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Re: Generalized triples (Fwd: Non-Javascript RDF API-s?)

From: Nathan <nathan@webr3.org>
Date: Mon, 17 Jan 2011 10:12:09 +0000
Message-ID: <4D3415F9.6010900@webr3.org>
To: Ivan Herman <ivan@w3.org>
CC: Andy Seaborne <andy.seaborne@epimorphics.com>, Toby Inkster <tai@g5n.co.uk>, W3C RDFa WG <public-rdfa-wg@w3.org>
Hi All,

The RDF API defines a set of standardized interfaces for working with 
RDF data in a programming environment.

These interfaces are, and have to be, designed to enable:
  - interoperability between library and extension developers
  - modularity (separate interchangeable components)
  - standardized interfaces giving access to core functionality

If we are to be successful in the definition of this API, then we need 
to ensure the nice jQuery-for-rdf-like library works with foo-reasoner, 
bar-store and baz-query, that users can mix and match components to get 
their ideal setup; that innovation in libraries and specialization in 
components is encouraged, rather than stifled.

So, the question is, do the components require GTs in order to be 
interoperable or not?

In order to answer this question yourself, all you need to do is look at 
the Triple interface defined in your preferred library, and see if it's 
defined as (node s, node p, node o).

Personally, I already know the answer is yes, and all I'm hearing is 
other library developers and users agreeing, specifically pointing to 
good reasons why and where they are needed, and then finally concluding 
that there's a problem because the triples they need to create and use 
can't be serialized, aren't defined by the RDF core model, and thus all 
mention of GTs must be hidden from the general user (or words to that 
effect).

With regards the "split API" approach, regardless of what it would be 
called or how it would be described, the end result would still be the 
GT interface in the specification and implemented by libraries.

Best,

Nathan

Ivan Herman wrote:
> On Jan 16, 2011, at 18:26 , Andy Seaborne wrote:
> [snip]
>>>> 2: implementations which implement generalized triples and expose them to users via a second API
>>>>
>>> That seems to be the Jena approach. I am not sure I like it...
>> Jena splits the API goals into two parts - an upwards facing one for application, and a downwards facing one to storage (storage is not just persistence - in fact it includes inference as well - bad name - the term SPI is used for this API where S = System.)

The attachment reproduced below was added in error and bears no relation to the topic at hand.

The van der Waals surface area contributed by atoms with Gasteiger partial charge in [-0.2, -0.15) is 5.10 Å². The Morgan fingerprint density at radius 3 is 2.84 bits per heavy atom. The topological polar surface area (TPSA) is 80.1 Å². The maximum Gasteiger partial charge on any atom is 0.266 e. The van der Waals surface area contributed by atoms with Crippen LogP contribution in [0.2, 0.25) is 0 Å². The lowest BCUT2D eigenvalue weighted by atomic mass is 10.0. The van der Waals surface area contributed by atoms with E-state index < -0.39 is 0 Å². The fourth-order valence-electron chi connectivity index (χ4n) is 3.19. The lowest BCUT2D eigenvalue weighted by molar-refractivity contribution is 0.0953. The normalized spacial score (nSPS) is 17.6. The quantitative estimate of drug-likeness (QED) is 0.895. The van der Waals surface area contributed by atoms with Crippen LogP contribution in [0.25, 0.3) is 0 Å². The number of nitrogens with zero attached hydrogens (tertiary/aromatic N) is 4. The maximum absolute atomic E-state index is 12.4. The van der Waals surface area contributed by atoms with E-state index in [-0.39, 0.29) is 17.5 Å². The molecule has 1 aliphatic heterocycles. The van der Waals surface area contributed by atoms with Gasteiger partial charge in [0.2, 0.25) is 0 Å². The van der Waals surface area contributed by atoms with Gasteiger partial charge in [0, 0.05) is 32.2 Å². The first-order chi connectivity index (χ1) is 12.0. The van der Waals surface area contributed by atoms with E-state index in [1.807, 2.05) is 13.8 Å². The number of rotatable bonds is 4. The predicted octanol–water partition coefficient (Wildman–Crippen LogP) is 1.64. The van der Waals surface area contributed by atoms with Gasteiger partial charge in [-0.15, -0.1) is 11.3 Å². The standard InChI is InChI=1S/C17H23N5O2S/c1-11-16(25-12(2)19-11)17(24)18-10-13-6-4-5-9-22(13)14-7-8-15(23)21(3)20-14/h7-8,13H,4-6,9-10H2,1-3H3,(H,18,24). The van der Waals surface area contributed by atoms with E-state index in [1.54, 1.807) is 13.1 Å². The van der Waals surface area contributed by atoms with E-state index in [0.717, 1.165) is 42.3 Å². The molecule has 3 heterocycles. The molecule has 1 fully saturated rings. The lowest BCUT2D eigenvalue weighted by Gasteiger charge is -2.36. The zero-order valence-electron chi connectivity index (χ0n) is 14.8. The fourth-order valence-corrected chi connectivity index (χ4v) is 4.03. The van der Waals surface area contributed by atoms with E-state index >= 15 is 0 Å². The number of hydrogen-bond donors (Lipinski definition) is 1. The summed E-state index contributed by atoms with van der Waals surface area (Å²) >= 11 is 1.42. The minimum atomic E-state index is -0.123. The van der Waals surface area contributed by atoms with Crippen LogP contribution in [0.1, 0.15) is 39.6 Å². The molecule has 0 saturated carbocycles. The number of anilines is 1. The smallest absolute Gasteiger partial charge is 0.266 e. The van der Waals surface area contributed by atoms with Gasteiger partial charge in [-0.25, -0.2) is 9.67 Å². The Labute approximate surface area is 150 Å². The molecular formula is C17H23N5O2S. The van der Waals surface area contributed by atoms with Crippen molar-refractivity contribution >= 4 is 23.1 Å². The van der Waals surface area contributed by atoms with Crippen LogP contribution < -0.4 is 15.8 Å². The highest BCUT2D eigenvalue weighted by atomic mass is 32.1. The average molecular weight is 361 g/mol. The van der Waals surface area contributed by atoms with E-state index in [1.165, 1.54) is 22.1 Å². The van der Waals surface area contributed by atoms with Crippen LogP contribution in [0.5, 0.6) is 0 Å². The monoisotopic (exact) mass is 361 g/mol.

>>
>> The application API does not allow un-serializable triples to be created.  This means that data created by an application is interchangeable with other systems.
>>
>> At the storage level, (and inference and SPARQL), some generalization of triples is helpful for implementation reasons, and being able to use the machinary/interfaces of triple storage.  They should not escape to the RDF-only API.
>>
>> This split into storage and application facing APIs might be useful to the RDF-API work.  It would suggest that storage provide add/delete/find where "find" is a simplified filter that only has each of the 3 slots in a triples as fixed or wildcard.  Storge can be generalized triples (all possibilities?).  The graph interface then presents the richer functionality to applications.
>>
> 
> I am not sure how that would be translated to our API, I guess Nathan could/should tell us... But I am concerned about the complexity. The user base of this API is probably much more critical then the average Jena usage base. The former is a bit skeptical about RDF and its complexity...
> 
> [snip
>>>> 4: implementations and apis which support generalized triples, and serializations which don't
>>>>
>>> Obviously, serializations should not support GT-s, they should silently ignore them.
>> That isn't obvious to me.  Wouldn't it be better to indicate to the application that the data can't be serialized as RDF at the point of serialization, so it isn't discovered by having to debug across systems to find the missing data.
>>
> 
> Right. Some error/warning mechanism is indeed good to have.
> 
> Ivan
> 
> 
> 
>> 	Andy
>>
>>>> none of which seem particularly nice tbh
>>> I agree, and I am not clear either which one to choose...
>>>
>>> I.
>>>
>>>
>>>>>> All a matter of goals for the API.
>>>> Personally I favour future compatibility and functionality, but at the same time half the point of standardization is limit unexpected functionality - so, I'm at odds with my own opinion on this tbh.
>>>>
>>>> caveat: obviously I favour getting a new media type asap which does fully support generalized triples, something between turtle and n3 and similar to amord in RDF - or, some form of backwards compatible mapping as mentioned earlier. (ultimately favouring a long term solution)
>>>>
>>>> Best,
>>>>
>>>> Nathan
>>>>
>>>
>>> ----
>>> Ivan Herman, W3C Semantic Web Activity Lead
>>> Home: http://www.w3.org/People/Ivan/
>>> mobile: +31-641044153
>>> PGP Key: http://www.ivan-herman.net/pgpkey.html
>>> FOAF: http://www.ivan-herman.net/foaf.rdf
>>>
>>>
>>>
>>>
>>>
> 
> 
> ----
> Ivan Herman, W3C Semantic Web Activity Lead
> Home: http://www.w3.org/People/Ivan/
> mobile: +31-641044153
> PGP Key: http://www.ivan-herman.net/pgpkey.html
> FOAF: http://www.ivan-herman.net/foaf.rdf
> 
> 
> 
> 
> 
Received on Monday, 17 January 2011 10:13:55 GMT

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